As ITV Central works to reveal the true human cost of the Shropshire maternity scandal, one mother opens up about the pain of realising - 15 years after losing her son - that there were hundreds more like her.
Full video report by Charlotte Cross
Kamaljit Uppal doesn’t have much to remember her son, Manpreet, by.
Two pieces of paper are among her most precious items; one is a birth certificate, the other a death certificate.
Both are dated April 2003.
And they’re timed just two hours apart.
“I don’t think I’ll ever get over it,” she tells me.
"We all sit as a family at home, we all have quality time. But he's missing. He's a part of me that I'll never forget."
Manpreet was her third child.
She knew there could be problems - she says she had been in and out of hospital throughout her pregnancy, and Manpreet had been breech since around five months.
But she never expected to lose him.
She says that she “begged” maternity staff to give her a Caesarian section, but instead they insisted she try to deliver naturally.
But Manpreet got stuck halfway, only his legs protruding.
It was only then that Kamaljit was given the section she wanted.
"They called the crash team, because the baby was still stuck half in me and half out of me. And they rushed me in for a C-section,” she says.
I don't know what happened after that, until I came round in the recovery ward, they told me I'd had a little bouncy boy. Then two hours later, they come and told me the baby's died.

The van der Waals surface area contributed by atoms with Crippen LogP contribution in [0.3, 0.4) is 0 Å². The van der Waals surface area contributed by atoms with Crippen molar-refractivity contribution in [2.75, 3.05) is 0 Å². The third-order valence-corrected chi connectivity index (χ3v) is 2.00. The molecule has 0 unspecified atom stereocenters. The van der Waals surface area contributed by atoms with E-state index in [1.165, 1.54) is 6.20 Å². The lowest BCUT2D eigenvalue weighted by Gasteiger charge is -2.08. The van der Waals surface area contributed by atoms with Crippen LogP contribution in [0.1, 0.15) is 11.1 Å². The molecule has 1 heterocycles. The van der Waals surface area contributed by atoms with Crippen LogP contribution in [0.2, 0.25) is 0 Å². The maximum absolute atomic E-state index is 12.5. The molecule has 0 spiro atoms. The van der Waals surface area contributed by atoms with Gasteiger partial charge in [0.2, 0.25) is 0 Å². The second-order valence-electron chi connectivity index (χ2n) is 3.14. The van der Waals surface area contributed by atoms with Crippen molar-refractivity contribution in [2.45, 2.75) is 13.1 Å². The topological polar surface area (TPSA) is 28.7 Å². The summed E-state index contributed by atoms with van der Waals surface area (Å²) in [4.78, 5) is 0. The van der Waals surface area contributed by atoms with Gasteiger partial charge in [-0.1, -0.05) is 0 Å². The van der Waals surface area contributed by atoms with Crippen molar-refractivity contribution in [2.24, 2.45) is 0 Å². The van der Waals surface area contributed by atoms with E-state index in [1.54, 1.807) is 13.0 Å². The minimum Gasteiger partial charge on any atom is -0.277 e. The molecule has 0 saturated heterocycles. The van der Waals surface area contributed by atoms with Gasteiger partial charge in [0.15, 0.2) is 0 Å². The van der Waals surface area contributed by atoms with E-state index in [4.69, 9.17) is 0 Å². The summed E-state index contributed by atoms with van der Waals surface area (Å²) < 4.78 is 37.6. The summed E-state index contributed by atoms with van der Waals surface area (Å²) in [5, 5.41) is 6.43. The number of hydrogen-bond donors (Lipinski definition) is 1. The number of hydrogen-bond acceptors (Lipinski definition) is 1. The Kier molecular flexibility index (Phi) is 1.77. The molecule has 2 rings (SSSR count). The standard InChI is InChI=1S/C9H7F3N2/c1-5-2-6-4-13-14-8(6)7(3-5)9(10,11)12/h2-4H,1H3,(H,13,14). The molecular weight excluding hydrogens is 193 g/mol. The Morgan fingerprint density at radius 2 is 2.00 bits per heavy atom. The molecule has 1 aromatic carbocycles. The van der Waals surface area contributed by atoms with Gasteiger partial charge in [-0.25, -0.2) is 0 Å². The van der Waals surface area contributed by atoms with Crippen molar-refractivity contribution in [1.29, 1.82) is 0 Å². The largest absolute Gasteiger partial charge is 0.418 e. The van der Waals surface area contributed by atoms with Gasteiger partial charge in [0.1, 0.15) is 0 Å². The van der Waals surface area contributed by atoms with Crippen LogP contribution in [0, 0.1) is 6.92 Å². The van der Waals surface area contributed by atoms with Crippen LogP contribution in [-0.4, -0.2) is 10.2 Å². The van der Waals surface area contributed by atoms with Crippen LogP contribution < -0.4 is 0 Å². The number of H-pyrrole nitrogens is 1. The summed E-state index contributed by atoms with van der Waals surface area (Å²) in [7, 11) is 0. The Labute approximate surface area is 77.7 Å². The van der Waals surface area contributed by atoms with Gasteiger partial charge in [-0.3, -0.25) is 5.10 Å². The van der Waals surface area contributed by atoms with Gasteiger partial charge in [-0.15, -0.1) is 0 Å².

She says the way she was treated afterwards compounded the trauma.
"They put in a ward where there was babies crying and I didn't know what to make of it because I didn't know how to grieve,” she says.
“And I had a lady come into my room saying 'what milk does your baby drink?' And I looked around the room, dazed, and said 'I've got no baby. My baby died'."
Her case is now among hundreds being looked at as part of an independent review into maternity care at Shrewsbury & Telford Hospital Trust.
Until 2018, she'd had no idea her loss wasn't a one-off.
It was only when she saw a news report about the ongoing review that she realised how many others there were out there living with the same pain.
"My legs went like jelly, and I sat down and I was shocked what I heard and how many family were involved. I feel sorry for them because I know exactly what they've gone through,” she says.
She's now having counselling, to help her cope with what happened - and the life that could have been.
Shrewsbury & Telford Hospital Trust's director of midwifery, Nicola Wenlock, said she was "truly sorry" for what had happened.
I am truly sorry for Mrs Uppal’s experience under our care and for the sad loss of her son, Manpreet.